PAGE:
Basic information about the temple
|Moolavar:||Naganathar||Ambal / Thayar:||Karpooravalli, Tripurasundari|
|Timing:||8 to 11 & 4 to 6||Parikaram:|
|Temple group:||Vaippu Sthalam||–|
|Sung by:||Temple set:|
|City / town:||Sembangudi||District:||Cuddalore|
|Maps from (click):||Current location||Mayiladuthurai (28 km)||Kumbakonam (65 km)|
|Tiruvarur (68 km)||Nagapattinam (68 km)|
Sthala puranam and temple information
During the churning of the ocean, Swarnabhanu – one of the asuras – crept into the line of the Devas. However, he was identified by Suryan and Chandran, and as punishment, Vishnu (in the form of Mohini) hit the asura on the head with the serving spoon. But because the asura had partaken of amritam by then, he survived. His head detached from his body, and fell at a place that therefore came to be called Sirapuram – today’s Sirkazhi (one can see some etymological similarity here), specifically at the location of the Nageswaramudayar temple there. Later, the head was attached to the body of a snake, which became Rahu.
The body of the asura fell here, and attached to the head of a snake, becoming Ketu. Rahu and Ketu then worshipped Siva, and were granted special status at Siva temples, even becoming part of the Navagraham.
Rahu and Ketu worshipped Siva, sustaining only on air. Siva and Parvati appeared on their Rishabha vahanam, and blessed them, and asked him for a boon. Ketu and Rahu asked the couple to bless them with the power to swallow Suryan and Chandran, who caused his current state. Siva replied, that while they were indeed Ketu’s sworn enemies, the sun and moon were essential to the world. Therefore, to keep a sense of balance, Ketu and Rahu were blessed that they would rule over Suryan and Chandran on the days of full moon, new moon and eclipses.
This is one of the places where Ketu is said to have worshipped Siva, and is present as Adi Yoga Ketu, perpetually worshipping Siva, and is enshrined in the northern prakaram of the temple. Siva Himself is present as Ketheeswarar, due to Ketu’s worship. Nala, the king from whose story Tirunallaru gets its prominence, is said to have worshipped here.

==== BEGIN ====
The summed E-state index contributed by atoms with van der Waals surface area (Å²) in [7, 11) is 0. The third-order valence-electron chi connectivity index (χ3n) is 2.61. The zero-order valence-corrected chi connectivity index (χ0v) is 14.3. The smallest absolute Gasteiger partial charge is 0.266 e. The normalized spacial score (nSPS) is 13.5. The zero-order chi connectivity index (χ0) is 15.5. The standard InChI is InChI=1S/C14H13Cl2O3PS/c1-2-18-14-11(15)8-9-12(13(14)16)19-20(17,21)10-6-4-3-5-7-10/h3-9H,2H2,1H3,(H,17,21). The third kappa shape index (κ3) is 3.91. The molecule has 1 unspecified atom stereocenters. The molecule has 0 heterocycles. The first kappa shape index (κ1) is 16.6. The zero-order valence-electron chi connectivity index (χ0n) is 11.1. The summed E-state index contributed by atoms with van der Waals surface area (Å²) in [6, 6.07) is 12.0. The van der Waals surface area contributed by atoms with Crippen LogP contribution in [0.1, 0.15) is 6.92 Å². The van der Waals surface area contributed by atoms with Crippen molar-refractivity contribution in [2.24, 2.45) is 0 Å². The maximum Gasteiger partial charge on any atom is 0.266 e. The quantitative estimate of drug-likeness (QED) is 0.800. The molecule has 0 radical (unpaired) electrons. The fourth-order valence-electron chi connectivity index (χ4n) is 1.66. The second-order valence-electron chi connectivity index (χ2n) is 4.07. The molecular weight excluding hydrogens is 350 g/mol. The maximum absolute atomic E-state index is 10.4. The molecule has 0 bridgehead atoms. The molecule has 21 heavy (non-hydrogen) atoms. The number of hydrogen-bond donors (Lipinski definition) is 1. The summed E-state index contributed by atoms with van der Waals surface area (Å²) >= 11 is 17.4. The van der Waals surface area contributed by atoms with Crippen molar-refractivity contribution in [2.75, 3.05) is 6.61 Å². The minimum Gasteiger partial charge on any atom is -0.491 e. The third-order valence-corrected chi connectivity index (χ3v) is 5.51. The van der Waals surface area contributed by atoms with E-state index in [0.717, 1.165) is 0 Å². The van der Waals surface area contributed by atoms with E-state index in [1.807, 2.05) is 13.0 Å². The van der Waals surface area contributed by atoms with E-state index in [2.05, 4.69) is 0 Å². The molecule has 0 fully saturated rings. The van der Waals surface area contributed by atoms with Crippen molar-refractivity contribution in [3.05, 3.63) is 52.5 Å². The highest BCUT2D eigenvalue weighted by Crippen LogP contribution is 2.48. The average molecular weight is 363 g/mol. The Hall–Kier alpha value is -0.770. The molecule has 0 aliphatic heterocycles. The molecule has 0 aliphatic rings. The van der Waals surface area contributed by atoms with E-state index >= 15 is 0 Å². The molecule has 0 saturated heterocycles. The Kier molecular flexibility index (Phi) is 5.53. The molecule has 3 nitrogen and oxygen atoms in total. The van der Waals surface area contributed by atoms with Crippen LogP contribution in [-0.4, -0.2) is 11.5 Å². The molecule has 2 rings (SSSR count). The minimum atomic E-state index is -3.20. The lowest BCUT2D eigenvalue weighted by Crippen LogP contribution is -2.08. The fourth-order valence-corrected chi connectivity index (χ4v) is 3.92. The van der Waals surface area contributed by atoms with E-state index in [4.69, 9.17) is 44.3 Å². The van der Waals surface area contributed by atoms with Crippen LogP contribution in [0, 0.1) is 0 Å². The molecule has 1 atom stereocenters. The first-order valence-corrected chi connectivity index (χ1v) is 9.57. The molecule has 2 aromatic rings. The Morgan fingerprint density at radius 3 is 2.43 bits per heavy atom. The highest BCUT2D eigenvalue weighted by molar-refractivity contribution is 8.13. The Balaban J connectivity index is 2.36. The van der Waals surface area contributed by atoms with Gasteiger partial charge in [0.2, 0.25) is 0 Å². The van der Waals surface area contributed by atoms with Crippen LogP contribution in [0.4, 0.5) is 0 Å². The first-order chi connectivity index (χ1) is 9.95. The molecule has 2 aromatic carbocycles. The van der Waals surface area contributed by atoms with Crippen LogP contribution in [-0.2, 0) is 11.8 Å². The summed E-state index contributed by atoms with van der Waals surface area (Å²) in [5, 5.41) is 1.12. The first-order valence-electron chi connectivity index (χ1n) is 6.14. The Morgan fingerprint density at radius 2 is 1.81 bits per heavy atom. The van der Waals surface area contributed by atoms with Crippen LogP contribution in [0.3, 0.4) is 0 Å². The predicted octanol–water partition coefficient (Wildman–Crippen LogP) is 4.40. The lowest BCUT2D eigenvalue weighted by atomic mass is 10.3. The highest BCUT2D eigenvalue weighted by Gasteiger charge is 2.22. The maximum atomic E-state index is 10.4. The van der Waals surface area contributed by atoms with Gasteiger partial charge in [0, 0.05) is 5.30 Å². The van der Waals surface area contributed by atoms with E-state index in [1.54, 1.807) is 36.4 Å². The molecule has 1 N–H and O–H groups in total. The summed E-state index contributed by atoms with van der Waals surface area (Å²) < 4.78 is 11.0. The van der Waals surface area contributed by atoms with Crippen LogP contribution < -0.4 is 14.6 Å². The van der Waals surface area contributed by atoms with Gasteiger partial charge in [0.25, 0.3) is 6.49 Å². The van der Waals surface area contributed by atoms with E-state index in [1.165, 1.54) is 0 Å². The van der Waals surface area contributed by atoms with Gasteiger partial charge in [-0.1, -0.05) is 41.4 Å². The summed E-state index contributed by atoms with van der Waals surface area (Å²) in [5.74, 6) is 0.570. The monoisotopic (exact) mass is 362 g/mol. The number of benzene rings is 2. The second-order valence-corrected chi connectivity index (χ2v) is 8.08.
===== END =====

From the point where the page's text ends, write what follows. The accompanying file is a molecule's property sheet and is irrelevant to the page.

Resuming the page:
In ancient literature, Siva is called Rudrakoteeswarar and also Naganathar (the present name), while the place is referred to as Ketupuram and Sempaambinkudi. Sembangudi is a modern corruption of Sem-Paambin-Kudi – the residence of the holy snake.
There is a separate shrine for a more-recently-installed Kadan Nivritti Lingam, which devotees worship for being freed from debt. A beautiful sculpture of the Sapta Matrikas is under a tree in the outer prakaram.
Special abhishekam for Siva here takes place with cow’s milk and red-lilies, which are said to be the ones used by Ketu in his worship of Siva. Unlike in other temples that are specifically associated with Ketu, here, a special Ketu-Kalam puja is performed every Sunday between 12 noon and 1.30 pm, and Rahukala puja from 4.30 to 6 pm. Devotees worship here at that time to be rid of Sarpa dosham. In addition, pradosham is celebrated here with special pomp and ceremony.
The temple has been significantly rebuilt in recent years, and so there are very little historical evidence or indications available. However, from the vimanams on the various shrines, particularly over the garbhagriham, this appears to be an early-Chola structural temple. The temple is built in accordance with Agamic principles, and so there are also shrines for the other major deities as one would see in any other Siva temple.
Other information for your visit
We visited this temple late in the evening, and there was no power. The pictures below are the courtesy of our associate and good friend, Kadambur Vijay, who is extremely passionate about temples and performs yeoman service for many of them.